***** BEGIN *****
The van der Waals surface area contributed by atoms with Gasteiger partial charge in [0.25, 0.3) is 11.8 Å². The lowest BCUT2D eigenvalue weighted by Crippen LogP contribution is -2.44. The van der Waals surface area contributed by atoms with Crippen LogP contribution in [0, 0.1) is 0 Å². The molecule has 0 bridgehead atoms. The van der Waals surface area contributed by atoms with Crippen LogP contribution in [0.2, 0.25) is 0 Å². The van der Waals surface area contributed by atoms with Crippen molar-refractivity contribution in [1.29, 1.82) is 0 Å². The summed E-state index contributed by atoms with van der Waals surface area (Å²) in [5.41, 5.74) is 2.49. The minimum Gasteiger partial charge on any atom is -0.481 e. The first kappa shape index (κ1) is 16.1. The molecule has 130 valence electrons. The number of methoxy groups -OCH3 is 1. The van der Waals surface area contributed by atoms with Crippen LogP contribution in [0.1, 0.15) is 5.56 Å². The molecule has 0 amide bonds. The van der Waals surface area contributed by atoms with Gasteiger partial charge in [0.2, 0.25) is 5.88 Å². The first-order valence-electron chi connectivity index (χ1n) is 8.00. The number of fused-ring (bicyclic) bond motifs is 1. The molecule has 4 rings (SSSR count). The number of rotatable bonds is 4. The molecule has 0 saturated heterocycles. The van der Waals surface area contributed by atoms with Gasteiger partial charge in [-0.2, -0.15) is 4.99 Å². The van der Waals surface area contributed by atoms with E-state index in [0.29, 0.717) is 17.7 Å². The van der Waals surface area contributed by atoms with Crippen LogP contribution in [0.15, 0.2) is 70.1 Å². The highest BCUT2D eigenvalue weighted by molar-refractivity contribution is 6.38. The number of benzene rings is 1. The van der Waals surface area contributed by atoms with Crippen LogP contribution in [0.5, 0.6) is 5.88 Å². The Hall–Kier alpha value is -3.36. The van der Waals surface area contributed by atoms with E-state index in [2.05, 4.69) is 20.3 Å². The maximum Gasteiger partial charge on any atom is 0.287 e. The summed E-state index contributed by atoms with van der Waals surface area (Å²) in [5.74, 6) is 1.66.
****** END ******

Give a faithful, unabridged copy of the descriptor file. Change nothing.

The van der Waals surface area contributed by atoms with Gasteiger partial charge in [0.25, 0.3) is 11.8 Å². The lowest BCUT2D eigenvalue weighted by Crippen LogP contribution is -2.44. The van der Waals surface area contributed by atoms with Crippen LogP contribution in [0, 0.1) is 0 Å². The molecule has 0 bridgehead atoms. The van der Waals surface area contributed by atoms with Crippen LogP contribution in [0.2, 0.25) is 0 Å². The van der Waals surface area contributed by atoms with Crippen molar-refractivity contribution in [1.29, 1.82) is 0 Å². The summed E-state index contributed by atoms with van der Waals surface area (Å²) in [5.41, 5.74) is 2.49. The minimum Gasteiger partial charge on any atom is -0.481 e. The first kappa shape index (κ1) is 16.1. The molecule has 130 valence electrons. The number of methoxy groups -OCH3 is 1. The van der Waals surface area contributed by atoms with Crippen LogP contribution in [0.1, 0.15) is 5.56 Å². The molecule has 0 amide bonds. The van der Waals surface area contributed by atoms with Gasteiger partial charge in [0.2, 0.25) is 5.88 Å². The first-order valence-electron chi connectivity index (χ1n) is 8.00. The number of fused-ring (bicyclic) bond motifs is 1. The molecule has 4 rings (SSSR count). The number of rotatable bonds is 4. The molecule has 0 saturated heterocycles. The van der Waals surface area contributed by atoms with Gasteiger partial charge in [-0.2, -0.15) is 4.99 Å². The van der Waals surface area contributed by atoms with E-state index in [0.29, 0.717) is 17.7 Å². The van der Waals surface area contributed by atoms with Crippen LogP contribution in [0.15, 0.2) is 70.1 Å². The highest BCUT2D eigenvalue weighted by molar-refractivity contribution is 6.38. The number of benzene rings is 1. The van der Waals surface area contributed by atoms with Crippen LogP contribution in [0.5, 0.6) is 5.88 Å². The Hall–Kier alpha value is -3.36. The van der Waals surface area contributed by atoms with E-state index in [2.05, 4.69) is 20.3 Å². The maximum Gasteiger partial charge on any atom is 0.287 e. The summed E-state index contributed by atoms with van der Waals surface area (Å²) in [5.74, 6) is 1.66.